R&D Tax Credits – Identifying an eligible claim

R&D-Tax-Credits-Identifying-an-eligible-claimThe Government’s R&D Tax Credit scheme, an extremely successful initiative that has been running for the past two decades, is open to any company investing time and money in new products or processes that meet HMRC’s definition of R&D.

Research and development (R&D) Tax Credits represent a generous government tax relief incentive, as firms can claim either a reduction in their limited company’s corporation tax bill, or a cash lump sum (depending on whether the company is profitable or loss making). The scheme allows any UK company investing in eligible innovation to claim up to 33p in every £1 of the qualifying costs back.

With the Brexit agreement now finalised and the current government keen to promote that the UK is open for business, R&D tax credits will play a crucial role throughout 2021 in demonstrating the UK’s thirst for innovation, assisting businesses to continue to innovate and grow. However, overall awareness for the relief continues to be low. There is still a large number of UK companies missing out on R&D tax credits, with potential magnitudes of tens of thousands of pounds, due to the common misconception that they simply do not qualify.

So, what projects and costs can be included in an R&D Tax Credits claim? Here we take a look.

Size matters

How much a company can claim in R&D Tax Credits depends on a range of factors.

The relief itself is subdivided into two branches: the Small and Medium Enterprise (SME) branch and the Research and Development Expenditure Credit (RDEC). Which one to use depends mainly on turnover, headcount, and gross asset value, as well as whether the company has previously received any form of subsidisation or state aid grant for the same research.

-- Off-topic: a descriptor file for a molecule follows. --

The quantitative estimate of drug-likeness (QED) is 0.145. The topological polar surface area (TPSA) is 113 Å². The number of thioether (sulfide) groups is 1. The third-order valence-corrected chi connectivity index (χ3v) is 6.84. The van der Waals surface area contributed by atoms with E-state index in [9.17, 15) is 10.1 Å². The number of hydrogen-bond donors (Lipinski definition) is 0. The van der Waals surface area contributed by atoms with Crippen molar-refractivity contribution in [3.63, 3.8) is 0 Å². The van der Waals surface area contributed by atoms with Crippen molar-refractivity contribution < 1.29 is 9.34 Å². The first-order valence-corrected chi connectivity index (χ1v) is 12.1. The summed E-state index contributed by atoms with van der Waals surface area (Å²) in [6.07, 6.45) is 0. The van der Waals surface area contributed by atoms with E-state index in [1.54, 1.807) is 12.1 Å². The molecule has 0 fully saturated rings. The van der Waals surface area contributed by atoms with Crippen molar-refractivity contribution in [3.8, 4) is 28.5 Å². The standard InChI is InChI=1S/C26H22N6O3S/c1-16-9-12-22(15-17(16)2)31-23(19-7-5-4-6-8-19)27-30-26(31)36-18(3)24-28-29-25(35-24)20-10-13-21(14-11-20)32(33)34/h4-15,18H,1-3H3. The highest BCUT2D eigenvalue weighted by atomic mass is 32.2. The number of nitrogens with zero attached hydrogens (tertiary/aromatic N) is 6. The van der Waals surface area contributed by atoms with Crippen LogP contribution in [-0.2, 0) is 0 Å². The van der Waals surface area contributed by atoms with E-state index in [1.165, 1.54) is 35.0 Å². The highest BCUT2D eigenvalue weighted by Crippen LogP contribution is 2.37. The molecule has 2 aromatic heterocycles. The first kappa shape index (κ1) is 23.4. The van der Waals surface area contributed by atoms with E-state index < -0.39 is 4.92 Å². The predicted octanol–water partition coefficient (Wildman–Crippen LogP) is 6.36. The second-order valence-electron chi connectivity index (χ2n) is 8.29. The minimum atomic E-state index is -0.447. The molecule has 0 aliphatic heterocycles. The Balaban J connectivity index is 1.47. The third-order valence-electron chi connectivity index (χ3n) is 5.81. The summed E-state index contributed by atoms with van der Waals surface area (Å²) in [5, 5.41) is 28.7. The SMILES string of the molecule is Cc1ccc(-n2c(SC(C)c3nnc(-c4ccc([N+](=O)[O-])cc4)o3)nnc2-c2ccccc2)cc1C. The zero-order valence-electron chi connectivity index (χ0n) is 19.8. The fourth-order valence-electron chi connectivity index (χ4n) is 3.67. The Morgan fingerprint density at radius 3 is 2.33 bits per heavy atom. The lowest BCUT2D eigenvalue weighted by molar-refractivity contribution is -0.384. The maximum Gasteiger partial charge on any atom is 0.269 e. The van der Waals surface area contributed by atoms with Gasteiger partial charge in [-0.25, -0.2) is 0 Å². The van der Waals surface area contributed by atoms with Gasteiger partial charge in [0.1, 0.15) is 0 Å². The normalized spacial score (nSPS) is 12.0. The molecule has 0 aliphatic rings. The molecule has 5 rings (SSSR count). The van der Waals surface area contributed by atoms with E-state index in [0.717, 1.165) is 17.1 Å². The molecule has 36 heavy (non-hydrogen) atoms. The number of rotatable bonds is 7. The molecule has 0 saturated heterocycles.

How do I know if my project fits the criteria for R&D Tax Credits?

R&D is defined as “seeking an advance in technology or science” by “resolving a particular uncertainty”. Essentially, it’s about creating a new and innovative product, process or service, or modifying an existing one. There must be an element of demonstrable financial risk, and the uncertainty itself should not be easily solvable by a competent professional working in the field.

Importantly, if it’s unclear whether the project would be successful from the start, or whether it’s even possible, then it could well qualify for R&D Tax Credits. At this point we want to make clear that just because a project is challenging and complex, it doesn’t automatically mean it qualifies for R&D Tax Credits. The point is, there must be an unknown scientific or technological element to it.  It should also be noted that the project does not have to be successful in order to qualify.

Can any company claim R&D Tax Credits?

Yes – the scheme is open to any UK company that’s subject to Corporation Tax (even if they made a loss).

Although R&D Tax Credits are offered regardless of sector or industry, some – like manufacturing, construction, pharmaceuticals and engineering – are more likely to be more prolific claimers than others.

Obviously we can’t go through every single sector and every single eligible project here, so below we’ve noted some key examples in the industries we’ve mentioned above.

Potentially eligible R&D projects in the construction industry

These include:

  • Integrating new or improved technology into buildings
  • Creating, or experimenting with, new materials
  • Coming up with new ways to implement energy saving techniques